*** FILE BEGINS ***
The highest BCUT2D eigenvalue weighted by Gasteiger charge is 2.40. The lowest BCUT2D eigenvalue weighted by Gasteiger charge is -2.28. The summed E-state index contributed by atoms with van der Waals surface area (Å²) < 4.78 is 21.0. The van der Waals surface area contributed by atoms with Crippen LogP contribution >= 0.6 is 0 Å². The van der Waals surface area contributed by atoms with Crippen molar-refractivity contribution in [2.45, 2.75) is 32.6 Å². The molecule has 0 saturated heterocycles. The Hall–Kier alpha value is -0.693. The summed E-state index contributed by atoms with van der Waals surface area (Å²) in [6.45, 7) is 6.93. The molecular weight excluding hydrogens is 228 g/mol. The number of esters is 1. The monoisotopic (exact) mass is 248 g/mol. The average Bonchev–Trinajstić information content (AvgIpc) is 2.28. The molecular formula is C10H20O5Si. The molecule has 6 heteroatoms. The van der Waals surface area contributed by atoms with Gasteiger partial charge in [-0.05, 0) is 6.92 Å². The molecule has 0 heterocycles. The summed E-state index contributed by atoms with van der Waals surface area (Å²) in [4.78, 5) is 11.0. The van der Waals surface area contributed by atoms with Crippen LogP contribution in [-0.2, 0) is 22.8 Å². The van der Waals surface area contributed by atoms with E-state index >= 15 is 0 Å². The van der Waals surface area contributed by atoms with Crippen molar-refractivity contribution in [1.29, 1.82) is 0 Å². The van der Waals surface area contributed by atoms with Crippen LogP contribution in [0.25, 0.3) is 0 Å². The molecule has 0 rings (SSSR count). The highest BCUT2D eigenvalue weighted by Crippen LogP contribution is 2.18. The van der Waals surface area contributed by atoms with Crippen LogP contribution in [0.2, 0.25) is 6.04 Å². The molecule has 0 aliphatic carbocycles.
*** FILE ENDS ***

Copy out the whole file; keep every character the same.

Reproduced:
The highest BCUT2D eigenvalue weighted by Gasteiger charge is 2.40. The lowest BCUT2D eigenvalue weighted by Gasteiger charge is -2.28. The summed E-state index contributed by atoms with van der Waals surface area (Å²) < 4.78 is 21.0. The van der Waals surface area contributed by atoms with Crippen LogP contribution >= 0.6 is 0 Å². The van der Waals surface area contributed by atoms with Crippen molar-refractivity contribution in [2.45, 2.75) is 32.6 Å². The molecule has 0 saturated heterocycles. The Hall–Kier alpha value is -0.693. The summed E-state index contributed by atoms with van der Waals surface area (Å²) in [6.45, 7) is 6.93. The molecular weight excluding hydrogens is 228 g/mol. The number of esters is 1. The monoisotopic (exact) mass is 248 g/mol. The average Bonchev–Trinajstić information content (AvgIpc) is 2.28. The molecular formula is C10H20O5Si. The molecule has 6 heteroatoms. The van der Waals surface area contributed by atoms with Gasteiger partial charge in [-0.05, 0) is 6.92 Å². The molecule has 0 heterocycles. The summed E-state index contributed by atoms with van der Waals surface area (Å²) in [4.78, 5) is 11.0. The van der Waals surface area contributed by atoms with Crippen LogP contribution in [-0.2, 0) is 22.8 Å². The van der Waals surface area contributed by atoms with E-state index >= 15 is 0 Å². The van der Waals surface area contributed by atoms with Crippen molar-refractivity contribution in [1.29, 1.82) is 0 Å². The van der Waals surface area contributed by atoms with Crippen LogP contribution in [0.25, 0.3) is 0 Å². The molecule has 0 rings (SSSR count). The highest BCUT2D eigenvalue weighted by Crippen LogP contribution is 2.18. The van der Waals surface area contributed by atoms with Crippen LogP contribution in [0.2, 0.25) is 6.04 Å². The molecule has 0 aliphatic carbocycles.